As Republican senators push their undecided colleagues to support the Graham-Cassidy bill ahead of a September 30 deadline, insurance companies are struggling to figure out what the bill means for them.
A few weeks ago, before the Graham-Cassidy bill became the sole focus of the health care debate in Congress, the Senate had been working on a bipartisan deal to stabilize the Obamacare marketplaces. But that effort has been abandoned in favor of a last-ditch Republican effort to repeal Obamacare, and insurers are once again facing enormous uncertainty about how the individual marketplaces will operate in 2018.
No matter what happens to the Senate bill, insurer have to finalize their premium rates for next year by September 27, less than a week away. It will be particularly difficult to set those rates without commitments from Congress and the administration on maintaining the cost-sharing reduction payments that play an important role in insurer profitability. The White House has threatened to eliminate those payments in the past, adding a layer of risk for insurers that could result in big increases in premiums for 2018. It could even drive insurers out of the market altogether, leaving some counties without coverage.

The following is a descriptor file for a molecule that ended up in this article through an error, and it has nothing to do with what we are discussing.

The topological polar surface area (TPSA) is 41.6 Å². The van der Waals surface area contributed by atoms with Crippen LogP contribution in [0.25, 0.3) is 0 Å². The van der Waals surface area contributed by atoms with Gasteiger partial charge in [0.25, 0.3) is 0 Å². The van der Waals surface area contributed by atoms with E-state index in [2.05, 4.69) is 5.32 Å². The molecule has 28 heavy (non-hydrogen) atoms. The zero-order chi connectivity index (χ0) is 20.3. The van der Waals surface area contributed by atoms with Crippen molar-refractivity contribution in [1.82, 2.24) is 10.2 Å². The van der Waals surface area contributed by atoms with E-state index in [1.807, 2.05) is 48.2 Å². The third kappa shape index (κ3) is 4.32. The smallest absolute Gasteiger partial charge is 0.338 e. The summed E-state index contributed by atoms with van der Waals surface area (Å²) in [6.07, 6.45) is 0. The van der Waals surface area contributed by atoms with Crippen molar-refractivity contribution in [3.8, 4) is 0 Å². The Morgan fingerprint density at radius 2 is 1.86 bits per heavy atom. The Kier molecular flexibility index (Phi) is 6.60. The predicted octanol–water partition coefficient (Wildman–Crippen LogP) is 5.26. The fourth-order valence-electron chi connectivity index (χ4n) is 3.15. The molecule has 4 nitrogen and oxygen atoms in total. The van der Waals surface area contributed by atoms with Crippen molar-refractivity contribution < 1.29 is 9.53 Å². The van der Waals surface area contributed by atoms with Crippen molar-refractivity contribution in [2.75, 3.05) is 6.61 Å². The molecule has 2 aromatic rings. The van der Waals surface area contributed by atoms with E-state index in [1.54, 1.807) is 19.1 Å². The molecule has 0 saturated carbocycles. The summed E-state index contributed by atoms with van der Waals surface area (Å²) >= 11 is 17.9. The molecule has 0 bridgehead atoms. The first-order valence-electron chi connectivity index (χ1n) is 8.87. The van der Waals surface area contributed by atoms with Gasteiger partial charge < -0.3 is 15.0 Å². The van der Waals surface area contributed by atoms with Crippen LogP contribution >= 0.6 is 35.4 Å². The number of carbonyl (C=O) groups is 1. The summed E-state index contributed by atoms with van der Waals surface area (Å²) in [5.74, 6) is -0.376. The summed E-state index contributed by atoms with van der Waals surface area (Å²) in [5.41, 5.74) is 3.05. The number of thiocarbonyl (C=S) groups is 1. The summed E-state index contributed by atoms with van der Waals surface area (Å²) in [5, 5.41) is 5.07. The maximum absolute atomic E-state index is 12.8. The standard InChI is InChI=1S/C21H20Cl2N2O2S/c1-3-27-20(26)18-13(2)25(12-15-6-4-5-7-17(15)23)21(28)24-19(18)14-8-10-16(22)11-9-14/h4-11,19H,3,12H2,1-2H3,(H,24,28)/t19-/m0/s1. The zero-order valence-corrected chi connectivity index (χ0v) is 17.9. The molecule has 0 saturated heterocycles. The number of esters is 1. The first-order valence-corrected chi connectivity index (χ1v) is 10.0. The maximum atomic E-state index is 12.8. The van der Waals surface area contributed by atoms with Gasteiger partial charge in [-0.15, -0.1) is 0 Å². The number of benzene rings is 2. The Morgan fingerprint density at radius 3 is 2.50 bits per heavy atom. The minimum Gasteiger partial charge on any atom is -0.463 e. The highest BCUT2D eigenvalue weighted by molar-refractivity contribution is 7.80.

Sabrina Corlette of Georgetown University’s Center on Health Insurance Reforms said in The Hill, “I think what’s worrying them is the unpredictability of this administration and the unknown that they cannot price for … And so that is causing, I imagine, many sleepless nights among insurance executives right now.”
If Graham-Cassidy does pass, insurers will face another, even larger problem: an entirely new landscape for health insurance in the U.S. The bill would provide states with huge block grants to use for health care and health insurance coverage, but each state would have to figure out what to do with that money. Larry Levitt of the Kaiser Family Health Foundation said the legislation creates “formidable” challenges for states, which would be starting from scratch as they develop health systems to serve millions of people. It’s unlikely that all 50 states would be up and running by January 1, 2020, the day the new system would go into effect.
Peter Lee, the director of California’s health insurance marketplace, said in The New York Times: “The metaphor I think about is it’s saying, ‘We’re going to continue having a freeway full of fast-moving cars, but we’re going to remove the lane line and the speed limits and say we hope things work out.’ ”